Voice Acting: The Audition
Ok, so you are lucky enough to get an audition. Fantastic. So now what? Well, here are a few tips on how to make this as painless as possible while still putting your best foot (not in your mouth) forward.
First of all, show up on time. The casting person has scheduled you at that time for a reason. Most casting sessions are a full day if not longer, and if everyone showed up at the same time it would be a mess; so honor your call time. Obviously, if you were given a time that won’t work for you, you can ask (nicely) if there is any other time you can come in. However, if you do that too many times, you go on “the annoying list”. I have a few of those from my many years as a casting director. Trust me.
Second, when you arrive sign in, take a look at the copy/script, and take the time to look it over. You may see some familiar faces in the room, some other actors you know. Yes, you can say hello. Be friendly, but then get to work! You won’t be given a lot of time to look over the work, and many (I mean many) actors like to distract other actors so they don’t have time to study. Don’t think that happens? Trust me yet again.
If there are a few things on the script you want to mark (for pace, inflection, pronunciation) fine, grab a pencil (NOT a pen) and make your road map. [Note: Some actors like to mark scripts incorrectly and leave them behind to mess up other actors. Yup, dirty pool.] Work in pencil so that when the director gives you direction you can change things.
Third, when you get in the booth, ask the casting director if they would like you to slate. In the audio world, they can’t see you. Having an audio slate helps make sure they know who they are listening to (and hopefully want to book). If you're new to auditioning, a slate is simply “This is take one, John Smith” followed by you reading the script. Some casting directors want a slate, others don’t. Better to ask.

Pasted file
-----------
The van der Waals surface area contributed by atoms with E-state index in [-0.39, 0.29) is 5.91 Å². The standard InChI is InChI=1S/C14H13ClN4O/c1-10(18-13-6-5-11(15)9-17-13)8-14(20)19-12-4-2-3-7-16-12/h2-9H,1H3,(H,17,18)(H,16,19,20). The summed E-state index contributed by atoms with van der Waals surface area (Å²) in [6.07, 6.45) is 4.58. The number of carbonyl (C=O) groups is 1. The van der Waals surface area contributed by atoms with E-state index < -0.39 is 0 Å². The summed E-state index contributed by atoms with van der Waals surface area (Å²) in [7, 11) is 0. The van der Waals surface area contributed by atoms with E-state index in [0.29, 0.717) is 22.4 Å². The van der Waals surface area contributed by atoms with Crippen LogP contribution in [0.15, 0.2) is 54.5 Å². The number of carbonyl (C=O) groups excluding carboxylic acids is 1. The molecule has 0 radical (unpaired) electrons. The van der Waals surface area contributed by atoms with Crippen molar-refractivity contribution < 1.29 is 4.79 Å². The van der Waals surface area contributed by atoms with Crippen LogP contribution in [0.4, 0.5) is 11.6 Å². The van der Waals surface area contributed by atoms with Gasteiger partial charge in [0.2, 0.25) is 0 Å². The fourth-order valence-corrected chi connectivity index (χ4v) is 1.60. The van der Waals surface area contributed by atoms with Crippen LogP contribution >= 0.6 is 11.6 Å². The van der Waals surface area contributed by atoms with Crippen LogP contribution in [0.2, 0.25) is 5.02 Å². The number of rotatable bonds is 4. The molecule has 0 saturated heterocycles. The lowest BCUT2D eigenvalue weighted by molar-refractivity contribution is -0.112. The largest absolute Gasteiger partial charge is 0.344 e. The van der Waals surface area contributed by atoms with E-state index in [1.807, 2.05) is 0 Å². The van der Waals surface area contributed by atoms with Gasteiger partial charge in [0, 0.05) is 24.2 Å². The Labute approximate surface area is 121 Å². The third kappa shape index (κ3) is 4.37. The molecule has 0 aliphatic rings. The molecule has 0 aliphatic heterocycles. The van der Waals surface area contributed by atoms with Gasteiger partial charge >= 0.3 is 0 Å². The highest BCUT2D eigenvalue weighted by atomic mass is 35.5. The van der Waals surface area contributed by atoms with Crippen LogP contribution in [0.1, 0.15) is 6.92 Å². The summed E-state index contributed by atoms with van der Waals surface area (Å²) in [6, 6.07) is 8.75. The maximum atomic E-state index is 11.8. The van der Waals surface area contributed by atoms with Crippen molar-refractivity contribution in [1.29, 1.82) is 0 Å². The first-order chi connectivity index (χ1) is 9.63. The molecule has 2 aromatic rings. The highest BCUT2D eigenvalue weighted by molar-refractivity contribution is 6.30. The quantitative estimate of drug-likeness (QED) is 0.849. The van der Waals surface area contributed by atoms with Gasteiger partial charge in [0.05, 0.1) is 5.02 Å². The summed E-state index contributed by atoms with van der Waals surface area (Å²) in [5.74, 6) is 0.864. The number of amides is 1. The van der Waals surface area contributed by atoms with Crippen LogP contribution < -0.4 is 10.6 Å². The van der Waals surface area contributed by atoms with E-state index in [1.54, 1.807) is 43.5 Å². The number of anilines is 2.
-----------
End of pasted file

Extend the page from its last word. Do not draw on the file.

Forth, make a vocal choice and remember what it is! I can’t tell you how many times someone has read for me, and failed to remember what they just did! Maybe I liked it and wanted a slight tweak (i.e., faster, slower, etc.) and they changed the whole vibe on the second take into something that was like a different actor/character. I would much rather you made a first choice that was ‘wrong’ so I could tell you not to do that again, than having you not know what just came out of your mouth.
Fifth, when they tell you they have what they want, say thank you and leave. Unless you have worked with these people before, don’t ask to try a few other ideas. Yes, you may have a better read. Yes, you may actually have a better idea than they do. But, be professional and don’t be pushy. You have to gauge this very carefully. There are certain casting directors that ask me for anything I would like to try... but remember I have been doing this for over 25 years. People may know I do a bunch of different characters, etc. even so, I don’t volunteer my ‘better’ idea unless it feels like the right situation.
Sixth and the most important, when you walk out of the audition, forget about it. If you think about the potential bookings, and if they will call you back, you will drive yourself crazy. Just let it go. If you get a call in a week or so and they want to book you, great. I found myself saying things like “What thing was that?, “Did I read for that?” If you can master this step you will maintain a slight bit of sanity in the insane world of voice acting.
Break a leg.